Mental health disorders “do not receive the major emphasis and priority that the medical benefits have,” she said. “With health insurance premiums being so high already, we do not usually see employers, or even the general public clamoring to see those benefits enhanced, unless their lives personally become affected by such events, then the coverage or lack of coverage takes on more importance.”
Dr. Burrowes said the basic insurance plans often leave many patients who are on a limited budget in a tough spot.
“I know people who are on welfare that have had to pay out of pocket, struggling to get that money together. This is something that they need every month. It puts them in a state of constant duress that exacerbates the mental illness.”
Dr. Burrowes said in most cases, private insurers will offer her clients at the Wellness Center a lifetime cap, which is usually inadequate. “That could be decent [coverage] for someone who is coming in who just needs counseling, but for someone who has a diagnosed mental illness, that is going to be difficult,” she said.
“For major depression, I’ve seen patients for years once a week, 50 sessions per year is what they need – they are constantly suicidal, and holding on by a thread. The only thing that helps is that connection and consistency.”
Dr. Burrowes said the lifetime cap, which works out to roughly $1,000 per year, and with her rate of $150 per hour, the insurer would cover fewer than 10 sessions per year. For chronic mental health sufferers needing inpatient treatment, the basic insurance plan covers about 45 days of residential care.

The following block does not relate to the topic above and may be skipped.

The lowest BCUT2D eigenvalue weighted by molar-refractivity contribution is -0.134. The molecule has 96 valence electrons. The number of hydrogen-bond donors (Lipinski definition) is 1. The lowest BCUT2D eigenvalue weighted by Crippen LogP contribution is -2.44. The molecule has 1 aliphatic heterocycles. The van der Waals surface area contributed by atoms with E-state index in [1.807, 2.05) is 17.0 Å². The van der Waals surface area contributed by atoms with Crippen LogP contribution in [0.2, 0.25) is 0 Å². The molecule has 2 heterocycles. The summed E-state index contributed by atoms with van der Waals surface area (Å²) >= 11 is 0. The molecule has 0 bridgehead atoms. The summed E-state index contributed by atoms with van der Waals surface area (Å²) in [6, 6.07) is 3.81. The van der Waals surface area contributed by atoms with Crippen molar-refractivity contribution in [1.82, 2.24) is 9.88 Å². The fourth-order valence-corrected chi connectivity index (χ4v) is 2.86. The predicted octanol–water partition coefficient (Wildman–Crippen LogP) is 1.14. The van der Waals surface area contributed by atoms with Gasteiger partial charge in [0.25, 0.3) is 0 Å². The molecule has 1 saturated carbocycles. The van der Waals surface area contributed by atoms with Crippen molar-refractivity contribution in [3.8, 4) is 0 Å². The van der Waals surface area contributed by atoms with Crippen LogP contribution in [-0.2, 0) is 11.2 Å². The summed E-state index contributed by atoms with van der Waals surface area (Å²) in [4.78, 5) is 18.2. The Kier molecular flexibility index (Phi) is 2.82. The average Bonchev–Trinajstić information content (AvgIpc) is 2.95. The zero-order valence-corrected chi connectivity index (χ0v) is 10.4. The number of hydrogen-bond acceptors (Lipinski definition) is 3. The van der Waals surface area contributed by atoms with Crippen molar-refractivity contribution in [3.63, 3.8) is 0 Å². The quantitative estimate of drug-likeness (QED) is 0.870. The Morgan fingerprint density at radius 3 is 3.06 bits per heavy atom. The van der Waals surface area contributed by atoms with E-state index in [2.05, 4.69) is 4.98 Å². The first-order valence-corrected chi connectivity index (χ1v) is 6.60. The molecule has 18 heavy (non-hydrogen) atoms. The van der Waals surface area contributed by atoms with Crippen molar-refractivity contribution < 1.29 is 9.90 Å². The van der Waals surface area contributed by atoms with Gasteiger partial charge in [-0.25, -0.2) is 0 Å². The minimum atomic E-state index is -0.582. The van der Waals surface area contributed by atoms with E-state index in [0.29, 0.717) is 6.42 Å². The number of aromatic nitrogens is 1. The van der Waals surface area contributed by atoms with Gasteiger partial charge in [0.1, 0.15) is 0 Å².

“I know from experience, since we don’t have a residential facility, a stint at a residential treatment overseas for 45 days would cost $25,000,” Dr. Burrowes said.
At the moment, the only inpatient service available locally is an eight-bed facility at the Cayman Islands Hospital.
Minister of Health Osbourne Bodden said in an email in June that more mental health resources would be needed “to deal with the growing number of children and adults who need this help.
“It’s unfortunate at this time that we still have to have our people receiving long-term care overseas, and my goal is to bring them all home as soon as possible. We must also remove them from our streets and make families, residents and visitors feel safer going forward,” said Minister Bodden.
Dr. Burrowes said reform to the health insurance law would be needed to help alleviate costs to patients. “The insurance reform is necessary – we need to get it to be client centered – it is shortsighted the way that they are providing these services,” she said.
According to Health Insurance Regulations (2013 Revision), a standard health insurance contract covers $25,000 per lifetime per patient for inpatient mental expenses.
Mrs. Verhoeven said “a few comprehensive-type health plans cover more than [the standard plan], but it was indeed legislation…that added those inpatient benefits coverage to all plans.”